I had the exact same, "THERE it is," moment watching that Bones episode.

Abby (Diligent Joy) said...

I haven't been reading blogs for a while now, which makes me quite late in telling your congratulations. I saw the pictures of Clara and she's perfect. Totally perfect!

Meg Morley Walter said...

I still feel guilty every time I give my baby a formula bottle. It seems like I shouldn't feel guilty for nourishing my child. I feel judged whether or not any one is actually judging. I wonder if it always feels that way? Motherhood, I mean.

Sarah said...

Flashback news from 1919!

Politicians just realized women vote and vote more than men--and they want their vote. Common denominator among women--they are or are close to mothers. The mommy war is totally made up to get votes. How about all the mothers band together and attack real issues--instead of attacking each other for each others' personal decisions.

Boo to strangers that ask personal questions. Hooray to strangers that give you cake not for having your baby natural/c section for breastfeeding/formula for working/ or staying at home but just for being a mother. (Never actually had that happen but I would be okay with it. I would also except anything with peanut butter in it.)

Tori said...

I've always thought the biggest enemy of motherhood is other moms. I've been back to work for almost 4 months since having my baby and sometimes I feel guilty for not feeling guilty enough! Moms are hard enough on themselves, they don't need other moms making it worse.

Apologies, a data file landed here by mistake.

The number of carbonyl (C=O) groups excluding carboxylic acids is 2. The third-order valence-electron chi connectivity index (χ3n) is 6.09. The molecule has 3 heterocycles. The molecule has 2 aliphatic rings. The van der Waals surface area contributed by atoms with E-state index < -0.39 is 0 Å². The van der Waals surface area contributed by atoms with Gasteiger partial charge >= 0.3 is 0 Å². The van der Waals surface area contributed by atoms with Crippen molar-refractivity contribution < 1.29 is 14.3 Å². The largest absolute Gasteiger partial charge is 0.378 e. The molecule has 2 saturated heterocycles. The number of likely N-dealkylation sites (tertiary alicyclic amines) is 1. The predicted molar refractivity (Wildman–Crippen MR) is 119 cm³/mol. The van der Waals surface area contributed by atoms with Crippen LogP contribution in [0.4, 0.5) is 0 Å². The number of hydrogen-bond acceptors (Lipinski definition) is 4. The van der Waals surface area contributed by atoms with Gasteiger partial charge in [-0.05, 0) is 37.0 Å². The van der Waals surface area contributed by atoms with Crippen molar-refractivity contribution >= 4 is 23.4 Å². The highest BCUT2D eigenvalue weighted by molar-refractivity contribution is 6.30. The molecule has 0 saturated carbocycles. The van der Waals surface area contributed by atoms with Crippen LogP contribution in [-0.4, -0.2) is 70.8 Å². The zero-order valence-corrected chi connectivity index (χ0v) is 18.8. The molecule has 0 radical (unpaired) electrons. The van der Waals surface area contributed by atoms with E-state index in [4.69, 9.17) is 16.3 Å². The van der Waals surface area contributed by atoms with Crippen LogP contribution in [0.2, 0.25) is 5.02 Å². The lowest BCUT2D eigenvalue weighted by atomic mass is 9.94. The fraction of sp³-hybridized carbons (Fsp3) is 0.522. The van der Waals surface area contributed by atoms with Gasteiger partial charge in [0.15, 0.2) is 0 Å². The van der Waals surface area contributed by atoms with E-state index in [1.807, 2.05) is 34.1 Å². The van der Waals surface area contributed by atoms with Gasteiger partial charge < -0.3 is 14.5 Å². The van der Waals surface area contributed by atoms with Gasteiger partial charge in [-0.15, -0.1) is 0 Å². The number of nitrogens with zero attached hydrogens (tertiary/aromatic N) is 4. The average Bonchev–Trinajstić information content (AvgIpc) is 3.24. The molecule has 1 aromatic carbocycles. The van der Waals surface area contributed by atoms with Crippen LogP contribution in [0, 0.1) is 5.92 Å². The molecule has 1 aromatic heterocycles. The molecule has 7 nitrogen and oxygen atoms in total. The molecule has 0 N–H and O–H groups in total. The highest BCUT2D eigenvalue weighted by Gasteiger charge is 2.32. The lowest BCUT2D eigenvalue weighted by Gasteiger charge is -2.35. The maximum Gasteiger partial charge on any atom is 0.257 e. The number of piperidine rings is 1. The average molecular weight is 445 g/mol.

calvinfossey said...

I have a 2 year old and have had my share of feeling judged by my every decision, but I've also come to the realization that since becoming a mother I am much more judgmental than I was.

I think it's because I make decisions that I think are best for my kid and when people don't do it, it makes me wonder why they aren't doing it "right".

I don't necessarily like that about myself now that I'm a mother, but it's the truth.

Also, it infuriated me that Jessica Simpson got a C-Section because she's terrified of pain. You can bet I will be judging her for every single parenting decision she makes - starting with the name Maxwell.

Ru said...

A bit off topic, but I plan to use "Don't you just hate Obama now?" for all sorts of inappropriate things.

Running out of paper towels, overdrafting a bank statement, leaving coupons at home, forgetting to get my oil changed, screwing up the curtains I want to sew ... DON'T YOU JUST HATE OBAMA NOW?

Aubrey said...

Stephanie, My comment proabably has nothing to do with this particular post. But I have been away from blogland for a bit so I just read your last 3 posts in succession and can I just say YES YES YES! I would like it if you could invade my brain for a bit so I could articulate my thoughts like you. Carry on.

Jennifer said...